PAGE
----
Educational aims and objectives
The Compact Oxford English Dictionary and others interchangeably define the noun "objective" as, Objective: noun 1 a goal or aim. While the noun forms of the three words aim, objective and goal are often used synonymously, among professionals in organised education, the words aim and objective are more narrowly defined and are distinct from each other. An objective is a measurable, observable behavior of less than a day's duration; a goal is the outcome of a series of successfully completed objectives, possibly measured over a series of days; while an aim is an expression of a long-term purpose, usually over the course of one or more years.
According to Linda Ndumiso aims are things that guide you to complete a particular thing. A positive aim will surely lead to a positive result. Education has no aim as it is something that is not seen nor alive - only people have aims.[clarification needed] The course aims are the raison d'être of the course. In the context of an organised unit of education, such as a course module or course programme, an aim is a (relatively) long term goal. Sometimes an aim sets a goal for the teacher to achieve in relation to the learners, sometimes course aims explicitly list long term goals for the learner and at other times there is a joint goal for the teacher and learner to achieve together. While the aim may be phrased as a goal for the teacher within the scope of the course it can also imply goals for the learner beyond the duration of the course. In a statement of an aim the third person singular form of the verb with the subject course, programme or module is often used as an impersonal way of referring to the teaching staff and their goals. Similarly the learner is often referred to in the third person singular even when he or she is the intended reader.
The Nutrition and Dietetics programme aims to develop competent practising Allied Health Professionals who are equipped with the skills, knowledge, understanding and attitude necessary to be effective practitioners in the 21st century.
The goal which is explicitly expressed here is owned by the teachers and its scope lies within the duration of the course but that goal is determined by the learner's personal goal to become a successful dietician, the scope of which lies beyond the course. The latter aim is strongly implied by the stated course aim.
[To] provide opportunities for students to develop a wide range of intellectual and other skills transferable
to many jobs and professions.
This explicitly sets a goal for teaching staff which they will try to achieve by the end of the course but implies that teachers will consider carefully the longer term goals of learners in all their diversity. I.e. the aim is both time-bound and forward looking.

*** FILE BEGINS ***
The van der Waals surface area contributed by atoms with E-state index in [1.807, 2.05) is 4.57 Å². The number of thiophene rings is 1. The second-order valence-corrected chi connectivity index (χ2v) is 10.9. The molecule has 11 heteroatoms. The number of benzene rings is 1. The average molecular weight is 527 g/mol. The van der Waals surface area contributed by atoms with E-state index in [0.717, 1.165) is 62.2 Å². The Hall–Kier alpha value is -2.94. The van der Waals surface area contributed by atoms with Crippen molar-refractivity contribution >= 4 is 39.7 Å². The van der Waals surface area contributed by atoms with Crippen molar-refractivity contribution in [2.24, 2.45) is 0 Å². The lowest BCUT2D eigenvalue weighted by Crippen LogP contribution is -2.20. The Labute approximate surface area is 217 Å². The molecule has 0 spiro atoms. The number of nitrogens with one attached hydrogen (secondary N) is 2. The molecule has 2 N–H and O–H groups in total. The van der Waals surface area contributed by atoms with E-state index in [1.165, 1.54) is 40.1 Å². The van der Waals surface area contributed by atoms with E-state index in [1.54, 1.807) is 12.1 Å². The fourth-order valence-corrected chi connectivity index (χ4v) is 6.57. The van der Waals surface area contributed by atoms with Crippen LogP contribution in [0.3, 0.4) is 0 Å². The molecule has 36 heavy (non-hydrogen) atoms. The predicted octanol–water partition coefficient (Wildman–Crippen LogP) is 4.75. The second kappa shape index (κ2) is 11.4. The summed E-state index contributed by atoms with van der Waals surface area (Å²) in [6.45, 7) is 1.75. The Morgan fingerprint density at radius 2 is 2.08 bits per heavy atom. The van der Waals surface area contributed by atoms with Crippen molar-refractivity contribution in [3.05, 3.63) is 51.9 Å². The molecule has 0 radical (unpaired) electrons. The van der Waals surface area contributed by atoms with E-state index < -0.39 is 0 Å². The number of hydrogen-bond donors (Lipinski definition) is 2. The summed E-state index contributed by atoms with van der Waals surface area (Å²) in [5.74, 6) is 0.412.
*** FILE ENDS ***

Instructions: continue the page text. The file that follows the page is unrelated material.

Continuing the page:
Timescales for Aims
While teachers' aims are bound by the duration of the course, these aims are predicated on the needs and desires of learners, learners' families and society. The ultimate fulfillment of the aspirations of the learner and of stakeholders may come to fruition while the course is running, immediately after the end of the course or in the distant future depending on the course and on circumstance.
Specificity of Aims
Aims vary in degree of specificity from one course to another. Some aims are set knowing that it will be impossible or difficult to judge whether they have been achieved by each learner. A vocational course may include very specific aims related to performance in a specific career. Another course may aim simply to provide entertainment and enjoyment to its learners.
...to enable students to appreciate the value of sociological inquiry and to enjoy studying the discipline
This aim is very general and includes the concept of enjoyment which can be surveyed but not reliably quantified.
The aim of this module is to firstly review the operating principles of data communications protocols and then to develop the basic theory and practice required for evaluating the performance of communications systems and data networks, using discrete-state mathematical and computer simulation modelling methods.
This aim is specific to how this course module fits within a complete programme of study. The verbs review and develop refer to the actions of the teachers whereas the verb evaluate refers to the learner. Teachers will review principles, develop theory and practice with a view to the students achieving the goal of being able to evaluate performance of certain systems. The latter is presumably a skill which will be required of a learner for progression in the programme of study and in employment when the programme is complete.
Structure of Aims
Aims can be aggregated and grouped in courses that are structured into modules. In these cases an audit process may be needed to ensure that the sum of the aims for course modules align with the overall programme aims. A programme aim may be addressed in a single module aim or may be addressed repeatedly by multiple course modules within the programme.
Achievement of Aims